Other factors that impact this are the athlete's history of training, history of exposure to different sorts of stress and load, psychological states, biological and physiological states. These can change regularly but affect training. Social and environmental models also affect the output of the system. These factors all work together to make training and improvements in endurance performance not conducive to planning many months in advance. One study that has recently shown this is another Norwegian study by a colleague of Stephen Seiler called Øystein Sylta, PhD student. He created a study that compared how different progressions of interval training resulted in difference performance changes. They had 63 athletes.4 week meso-cycles. One group did 4 x 16 minutes at zone 3 for the first meso-cycle, then 4 x 8 minutes at zone 4 the second meso-cycle, then 4 x 4 minutes at zone 5 in the third meso-cycle. Another group did the reverse and started with the higher intensity intervals of 4 x 4 mins zone 5, then 4 x 8 minutes zone 4, then 4 x 16 minutes zone 3. The final group mixed these intervals throughout each of the meso-cycles. They found that all groups improved, but there were no differences in performance improvements. This shows there are many different ways that you can improve and the way that you periodise isn't super important. However, it's important to have a plan that you are following as you train. You don't need to be bound to a periodisation scheme but you do need a plan. Being number 4 in the hierarchy doesn't mean this lacks importance.
5. Sports-specific and micro-periodisation schemes.
This is ranked as "not established but likely modest". This is looking at whether it makes a difference if you have a day of training with high intensity, followed by 2 low intensity days, and then another high intensity. Compared to high intensity followed by high and low mixed, and then low intensity. Basically, on a microscale how do you organise your workouts. There is some new evidence that supports these block training schemes, which may make a difference over time. Too little research has been done so far to make it more significant for the hierarchy.
6. Training stimuli enhancement.
This includes factors such as altitude or heat training. This is ranked as "potentially important but individual and condition specific". We know that the elite skiers that Seiler studies do altitude training, as do most elite endurance athletes. The reason is obviously that it works - but it's the final 1-2%. If you haven't done the lower levels of the hierarchy, this layer will not add anything. Return on investment is much lower.Heat acclimation is important if you're competing in the heat, and a 5-7 day acclimatisation period has been shown to improve heat capacity and tolerance. Seiler says it's fairly easy to get this right if you're racing in the heat. However, the effect of heat acclimatisation on performance in normal conditions is likely trivial. Focus on working on the big layers of the hierarchy first: training volume, high intensity training and training intensity distribution, before these latter layers. These layers are important for elite athletes, but they can become distractions for age groupers if you don't have the right prioritisation.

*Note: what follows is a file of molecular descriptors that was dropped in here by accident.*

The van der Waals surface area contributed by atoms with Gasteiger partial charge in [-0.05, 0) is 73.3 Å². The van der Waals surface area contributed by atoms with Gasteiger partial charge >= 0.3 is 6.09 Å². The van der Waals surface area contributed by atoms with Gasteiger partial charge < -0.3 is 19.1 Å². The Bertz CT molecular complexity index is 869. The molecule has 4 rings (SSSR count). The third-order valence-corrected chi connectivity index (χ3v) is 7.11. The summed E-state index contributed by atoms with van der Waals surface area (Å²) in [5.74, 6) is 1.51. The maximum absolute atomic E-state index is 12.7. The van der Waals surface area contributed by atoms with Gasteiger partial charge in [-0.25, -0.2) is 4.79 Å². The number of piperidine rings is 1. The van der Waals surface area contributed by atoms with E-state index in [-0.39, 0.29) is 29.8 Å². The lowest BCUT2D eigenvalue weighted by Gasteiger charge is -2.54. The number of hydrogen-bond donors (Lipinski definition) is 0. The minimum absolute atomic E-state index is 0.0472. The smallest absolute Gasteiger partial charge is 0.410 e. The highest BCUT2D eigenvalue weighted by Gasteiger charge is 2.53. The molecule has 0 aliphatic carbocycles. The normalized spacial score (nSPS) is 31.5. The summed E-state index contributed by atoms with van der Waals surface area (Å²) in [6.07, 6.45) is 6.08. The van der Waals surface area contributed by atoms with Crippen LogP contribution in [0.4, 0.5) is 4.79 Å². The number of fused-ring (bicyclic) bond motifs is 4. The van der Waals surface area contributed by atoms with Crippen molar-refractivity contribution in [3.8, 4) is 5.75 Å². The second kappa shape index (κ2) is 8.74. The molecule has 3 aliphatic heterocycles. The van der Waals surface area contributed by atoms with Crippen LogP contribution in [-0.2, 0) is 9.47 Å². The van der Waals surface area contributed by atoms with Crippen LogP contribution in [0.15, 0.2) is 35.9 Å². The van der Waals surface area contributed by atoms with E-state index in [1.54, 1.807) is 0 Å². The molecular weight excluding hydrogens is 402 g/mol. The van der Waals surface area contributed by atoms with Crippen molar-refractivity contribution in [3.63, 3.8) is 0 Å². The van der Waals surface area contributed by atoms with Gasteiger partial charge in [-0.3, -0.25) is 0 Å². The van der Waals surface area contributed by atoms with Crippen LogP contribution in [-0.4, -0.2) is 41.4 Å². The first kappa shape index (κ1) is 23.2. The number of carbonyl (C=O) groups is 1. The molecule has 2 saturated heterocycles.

7. Pace training and race training.
By pace training, Seiler means learning to go at your target race pace.Learning to feel that race pace and adapt accordingly. Race training is doing racing in training, or doing races that you see as training opportunities. If you do draft legal racing in triathlon, you're not going got go with the ideal distribution of effort. You want to stick to a pack and if that requires you burning a lot of matches, then you're going to have to do that. Both of these can be potentially decisive if everything else is done right.
This is ranked as "potentially decisive if you have one isolated competition and everything else is done right". There can be a 3% performance enhancement from tapering, but it is not a guarantee. You need to learn how to do a taper that works for you, and there is a lot of variation in what works with some and not others. This isn't the big lever to making you a much better triathlete, but it can still be important. It's as much of an art as a science. There is a useful study called: The road to gold, training and peaking characteristics in the year prior to gold medal endurance performance. This investigated what skiers and biathletes did in their training in the year prior to a World Championship or Olympic gold medal. The study found that they decreased their training volume by only 4% in the second last week, and 15% in the last week before the race.Very small decreases in their training volume, and much less than is advised in research studies.This falls under the category of 'one isolated competition' because they all will have focused on the World Championships or Olympics as their key races. This shows the variance in this area.
The hierarchy in order of most important to least important:
High intensity training
Training intensity distributions, specifically a polarised training approach
General periodisation details from an annual perspective
Sport specific and micro-periodisation
Training stimuli enhancement such as altitude and heat
Race training and pace training
Taper before competition
Of those, 1-3 are the the areas to really focus on.If you get your training volume and high intensity training right, you are 90% of the way there. #cycletraining #training #cycle #trainingday #traininghard #trainingcamp #cycles #CYCLELIFE #fitnesseducation #periodisedtraining #periodizedtraining #trainingpartner #TORQfuelled #trainingplan #cycletour #cycleporn #trainingcenter #trainingforwarriors #trainingprogram #cyclelove #trainingcourse #cycleshots #cycle3 #cycletowork #cyclesrender #cyclegram #trainingathome #unbonkable #whatstodaysplan #cycleworld